Rates on ‘best buy’ ISAs have nearly halved in a year, dropping 48%
• Interest rates expected to remain low following coronavirus crisis
The average interest rates on last year’s Top 20 ‘best buy’ cash ISAs have nearly halved to just 0.87% per annum, down from 1.67% last year*, shows research by Salisbury House Wealth, the leading financial adviser (see table below).
Savers have long complained that a lack of competition between banks and record low Bank of England interest rates means it is impossible for them to get a good deal on conventional savings accounts.
Despite negative real interest rates on accounts, savers have continued to pour money into cash ISAs. The number subscribing to cash ISA accounts increased 20.8% to 8.5m in the last year, with amounts subscribed increasing 19.8% to £44bn, up from £36.7bn the year before**.
Savers were dealt a further blow in March when the Bank of England cut interest rates for the second time in 2020. In response to coronavirus, rates were reduced from 0.75% to 0.25% at the beginning of March, to just 0.1% a week later. As a result, cash products currently offer historically low returns to savers.
Salisbury House Wealth says that cash saving products are expected to continue to underperform, as interest rates are unlikely to be increased during the pandemic. There are also fears that consumer inflation might be rising faster than official figures suggest, which means that cash ISA savings are eroding faster (in real terms) than thought.
As the Government looks for strategies to ease the debt accumulated during the coronavirus crisis, there are concerns that it may turn to what is called, by some commentators, “financial repression”. This involves offering ultra-low interest rates and elevated rates of inflation. The sum impact of that could be more pain for savers who leave their money in traditional style savings accounts.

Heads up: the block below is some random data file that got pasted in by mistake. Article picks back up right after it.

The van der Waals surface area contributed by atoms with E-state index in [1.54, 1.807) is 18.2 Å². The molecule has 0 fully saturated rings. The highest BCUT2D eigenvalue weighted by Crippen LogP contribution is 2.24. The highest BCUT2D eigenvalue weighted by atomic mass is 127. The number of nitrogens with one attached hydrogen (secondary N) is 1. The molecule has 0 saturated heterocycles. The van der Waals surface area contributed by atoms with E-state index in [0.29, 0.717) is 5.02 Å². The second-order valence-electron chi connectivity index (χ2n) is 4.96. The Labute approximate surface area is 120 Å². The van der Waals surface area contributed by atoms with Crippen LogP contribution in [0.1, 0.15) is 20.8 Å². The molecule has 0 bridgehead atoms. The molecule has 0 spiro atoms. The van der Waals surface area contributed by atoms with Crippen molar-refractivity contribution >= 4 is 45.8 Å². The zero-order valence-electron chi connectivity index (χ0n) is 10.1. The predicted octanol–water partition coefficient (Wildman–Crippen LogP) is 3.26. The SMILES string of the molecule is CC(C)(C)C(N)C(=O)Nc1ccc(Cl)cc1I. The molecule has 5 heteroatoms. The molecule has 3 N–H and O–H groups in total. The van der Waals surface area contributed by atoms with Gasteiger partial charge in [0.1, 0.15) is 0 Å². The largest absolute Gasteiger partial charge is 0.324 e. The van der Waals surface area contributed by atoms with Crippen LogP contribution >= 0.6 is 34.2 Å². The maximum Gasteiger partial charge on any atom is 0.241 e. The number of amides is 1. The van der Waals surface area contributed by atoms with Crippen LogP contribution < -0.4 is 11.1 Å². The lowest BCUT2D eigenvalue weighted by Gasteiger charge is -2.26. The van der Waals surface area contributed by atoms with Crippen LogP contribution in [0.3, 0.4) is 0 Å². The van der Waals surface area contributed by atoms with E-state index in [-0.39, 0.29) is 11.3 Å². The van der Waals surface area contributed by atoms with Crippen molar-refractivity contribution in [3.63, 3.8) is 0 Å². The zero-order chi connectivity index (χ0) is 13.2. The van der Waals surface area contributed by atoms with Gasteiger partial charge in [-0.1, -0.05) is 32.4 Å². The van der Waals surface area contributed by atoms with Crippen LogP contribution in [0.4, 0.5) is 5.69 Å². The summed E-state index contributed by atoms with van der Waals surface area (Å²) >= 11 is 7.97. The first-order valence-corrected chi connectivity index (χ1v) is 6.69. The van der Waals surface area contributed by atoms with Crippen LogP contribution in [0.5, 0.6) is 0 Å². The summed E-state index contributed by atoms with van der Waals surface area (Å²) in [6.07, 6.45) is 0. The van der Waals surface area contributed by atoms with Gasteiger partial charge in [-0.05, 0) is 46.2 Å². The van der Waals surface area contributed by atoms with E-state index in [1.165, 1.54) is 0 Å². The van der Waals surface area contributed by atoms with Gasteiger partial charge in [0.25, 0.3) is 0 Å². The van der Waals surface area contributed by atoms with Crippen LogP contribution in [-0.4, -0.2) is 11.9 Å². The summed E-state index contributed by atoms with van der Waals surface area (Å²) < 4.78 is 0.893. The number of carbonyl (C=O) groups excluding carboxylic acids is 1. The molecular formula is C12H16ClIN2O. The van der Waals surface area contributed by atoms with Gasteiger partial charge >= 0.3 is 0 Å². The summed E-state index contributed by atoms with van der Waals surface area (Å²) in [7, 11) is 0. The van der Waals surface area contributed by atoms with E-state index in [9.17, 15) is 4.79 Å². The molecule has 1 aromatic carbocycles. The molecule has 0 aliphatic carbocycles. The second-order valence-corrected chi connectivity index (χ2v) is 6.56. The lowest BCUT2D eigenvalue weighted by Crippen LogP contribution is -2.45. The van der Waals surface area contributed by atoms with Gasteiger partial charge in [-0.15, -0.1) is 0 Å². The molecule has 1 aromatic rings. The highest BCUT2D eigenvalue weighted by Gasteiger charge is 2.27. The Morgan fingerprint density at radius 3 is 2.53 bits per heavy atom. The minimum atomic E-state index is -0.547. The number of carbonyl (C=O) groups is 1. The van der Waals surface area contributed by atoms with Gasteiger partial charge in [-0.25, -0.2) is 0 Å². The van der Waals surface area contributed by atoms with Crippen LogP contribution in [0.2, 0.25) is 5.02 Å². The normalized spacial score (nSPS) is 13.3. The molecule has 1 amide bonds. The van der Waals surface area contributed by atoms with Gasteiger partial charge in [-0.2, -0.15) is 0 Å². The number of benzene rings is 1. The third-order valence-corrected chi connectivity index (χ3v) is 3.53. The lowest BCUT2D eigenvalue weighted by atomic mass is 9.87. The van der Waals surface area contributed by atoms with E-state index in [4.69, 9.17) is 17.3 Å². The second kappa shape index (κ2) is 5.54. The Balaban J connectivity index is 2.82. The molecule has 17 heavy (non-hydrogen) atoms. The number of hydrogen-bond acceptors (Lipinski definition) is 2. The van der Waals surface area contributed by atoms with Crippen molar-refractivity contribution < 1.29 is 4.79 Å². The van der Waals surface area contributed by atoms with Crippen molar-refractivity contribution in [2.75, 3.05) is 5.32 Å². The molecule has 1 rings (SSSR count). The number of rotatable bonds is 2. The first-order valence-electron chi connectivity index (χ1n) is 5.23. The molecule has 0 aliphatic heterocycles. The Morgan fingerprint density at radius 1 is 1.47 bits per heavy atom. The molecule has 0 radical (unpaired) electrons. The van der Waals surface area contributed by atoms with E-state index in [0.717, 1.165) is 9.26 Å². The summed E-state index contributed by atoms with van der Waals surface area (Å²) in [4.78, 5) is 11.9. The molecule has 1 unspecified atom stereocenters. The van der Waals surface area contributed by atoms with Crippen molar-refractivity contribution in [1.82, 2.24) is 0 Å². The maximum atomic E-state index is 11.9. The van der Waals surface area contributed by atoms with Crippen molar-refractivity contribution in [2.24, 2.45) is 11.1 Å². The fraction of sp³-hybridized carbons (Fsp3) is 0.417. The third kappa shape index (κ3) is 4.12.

Investors that stagger their investment into the stock market may see better returns, despite current volatility.
Equities have typically outperformed other asset classes over the long-term. Since 1925 equities have delivered average annual returns of 12.4%, higher returns than cash (4.9%), global bonds (6.6%), rental property (7.2%) and gold (7.7%).
Instant access cash ISAs offer the worst rates for savers at an average of 0.66%, down from 1.47% the same period last year.
Tim Holmes, Managing Director at Salisbury House Wealth, says: “Savers have struggled with ultra-low interest rates and it looks like they face more years of negative real returns.”
“Obviously investors need to be careful about when they put large lump sums into the stock market but historically, cash woefully underperforms.”
“The best approach to investing is to have a diverse portfolio with a range of asset classes that have a relatively low correlation such as some forms of fixed income as well as equities.”
Notes to Editors
Salisbury House Wealth is a leading financial advisor founded in 1986, and based in Leicester.
Salisbury House Wealth offers specialist professional advice to high net worth and mass affluent individuals on a range of financial products. These include mortgage and pension plans, investment programmes, inheritance tax plans and life insurance.
‘Best buy’ ISA rates last year in comparison to equivalent products this year – falling an average of 48%